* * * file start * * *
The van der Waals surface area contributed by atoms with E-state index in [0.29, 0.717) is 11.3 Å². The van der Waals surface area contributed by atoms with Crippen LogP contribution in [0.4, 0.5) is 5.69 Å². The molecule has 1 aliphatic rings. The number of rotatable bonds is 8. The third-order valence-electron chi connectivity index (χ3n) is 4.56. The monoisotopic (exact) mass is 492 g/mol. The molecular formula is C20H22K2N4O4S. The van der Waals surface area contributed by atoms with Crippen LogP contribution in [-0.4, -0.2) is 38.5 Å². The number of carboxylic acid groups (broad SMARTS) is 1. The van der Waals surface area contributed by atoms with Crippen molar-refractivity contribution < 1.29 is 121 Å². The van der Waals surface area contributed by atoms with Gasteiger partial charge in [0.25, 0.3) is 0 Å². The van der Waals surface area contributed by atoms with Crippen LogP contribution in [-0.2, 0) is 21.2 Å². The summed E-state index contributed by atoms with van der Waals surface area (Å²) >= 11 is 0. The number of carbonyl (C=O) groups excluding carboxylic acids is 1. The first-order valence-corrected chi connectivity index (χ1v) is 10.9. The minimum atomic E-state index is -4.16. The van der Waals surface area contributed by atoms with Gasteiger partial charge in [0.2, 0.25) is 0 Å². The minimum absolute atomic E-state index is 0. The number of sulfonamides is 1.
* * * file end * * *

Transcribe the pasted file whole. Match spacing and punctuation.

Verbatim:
The van der Waals surface area contributed by atoms with E-state index in [0.29, 0.717) is 11.3 Å². The van der Waals surface area contributed by atoms with Crippen LogP contribution in [0.4, 0.5) is 5.69 Å². The molecule has 1 aliphatic rings. The number of rotatable bonds is 8. The third-order valence-electron chi connectivity index (χ3n) is 4.56. The monoisotopic (exact) mass is 492 g/mol. The molecular formula is C20H22K2N4O4S. The van der Waals surface area contributed by atoms with Crippen LogP contribution in [-0.4, -0.2) is 38.5 Å². The number of carboxylic acid groups (broad SMARTS) is 1. The van der Waals surface area contributed by atoms with Crippen molar-refractivity contribution < 1.29 is 121 Å². The van der Waals surface area contributed by atoms with Gasteiger partial charge in [0.25, 0.3) is 0 Å². The van der Waals surface area contributed by atoms with Crippen LogP contribution in [-0.2, 0) is 21.2 Å². The summed E-state index contributed by atoms with van der Waals surface area (Å²) >= 11 is 0. The number of carbonyl (C=O) groups excluding carboxylic acids is 1. The first-order valence-corrected chi connectivity index (χ1v) is 10.9. The minimum atomic E-state index is -4.16. The van der Waals surface area contributed by atoms with Gasteiger partial charge in [0.2, 0.25) is 0 Å². The minimum absolute atomic E-state index is 0. The number of sulfonamides is 1.